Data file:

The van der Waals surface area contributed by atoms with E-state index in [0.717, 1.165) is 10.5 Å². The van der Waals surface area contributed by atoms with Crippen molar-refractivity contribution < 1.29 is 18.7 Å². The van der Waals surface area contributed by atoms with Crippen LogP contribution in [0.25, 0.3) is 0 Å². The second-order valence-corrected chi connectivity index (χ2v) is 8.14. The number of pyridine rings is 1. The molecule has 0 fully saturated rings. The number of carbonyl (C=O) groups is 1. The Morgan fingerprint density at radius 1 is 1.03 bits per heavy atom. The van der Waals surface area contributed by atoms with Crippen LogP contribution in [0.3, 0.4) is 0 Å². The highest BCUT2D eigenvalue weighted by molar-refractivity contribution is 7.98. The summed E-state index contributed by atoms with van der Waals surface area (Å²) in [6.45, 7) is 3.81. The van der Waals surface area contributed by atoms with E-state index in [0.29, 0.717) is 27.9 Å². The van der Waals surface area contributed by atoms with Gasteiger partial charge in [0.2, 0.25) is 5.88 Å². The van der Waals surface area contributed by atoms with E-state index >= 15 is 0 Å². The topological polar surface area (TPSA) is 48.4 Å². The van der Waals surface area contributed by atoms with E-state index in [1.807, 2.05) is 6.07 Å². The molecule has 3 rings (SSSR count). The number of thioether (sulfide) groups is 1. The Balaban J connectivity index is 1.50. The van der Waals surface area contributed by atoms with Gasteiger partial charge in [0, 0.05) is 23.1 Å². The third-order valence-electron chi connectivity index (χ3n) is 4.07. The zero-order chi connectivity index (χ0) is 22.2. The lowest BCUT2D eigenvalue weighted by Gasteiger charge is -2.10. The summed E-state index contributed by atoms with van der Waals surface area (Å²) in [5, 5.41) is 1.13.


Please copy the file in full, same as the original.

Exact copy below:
The van der Waals surface area contributed by atoms with E-state index in [0.717, 1.165) is 10.5 Å². The van der Waals surface area contributed by atoms with Crippen molar-refractivity contribution < 1.29 is 18.7 Å². The van der Waals surface area contributed by atoms with Crippen LogP contribution in [0.25, 0.3) is 0 Å². The second-order valence-corrected chi connectivity index (χ2v) is 8.14. The number of pyridine rings is 1. The molecule has 0 fully saturated rings. The number of carbonyl (C=O) groups is 1. The Morgan fingerprint density at radius 1 is 1.03 bits per heavy atom. The van der Waals surface area contributed by atoms with Crippen LogP contribution in [0.3, 0.4) is 0 Å². The highest BCUT2D eigenvalue weighted by molar-refractivity contribution is 7.98. The summed E-state index contributed by atoms with van der Waals surface area (Å²) in [6.45, 7) is 3.81. The van der Waals surface area contributed by atoms with E-state index in [0.29, 0.717) is 27.9 Å². The van der Waals surface area contributed by atoms with Gasteiger partial charge in [0.2, 0.25) is 5.88 Å². The van der Waals surface area contributed by atoms with E-state index >= 15 is 0 Å². The topological polar surface area (TPSA) is 48.4 Å². The van der Waals surface area contributed by atoms with E-state index in [1.807, 2.05) is 6.07 Å². The molecule has 3 rings (SSSR count). The number of thioether (sulfide) groups is 1. The Balaban J connectivity index is 1.50. The van der Waals surface area contributed by atoms with Gasteiger partial charge in [0, 0.05) is 23.1 Å². The third-order valence-electron chi connectivity index (χ3n) is 4.07. The zero-order chi connectivity index (χ0) is 22.2. The lowest BCUT2D eigenvalue weighted by Gasteiger charge is -2.10. The summed E-state index contributed by atoms with van der Waals surface area (Å²) in [5, 5.41) is 1.13.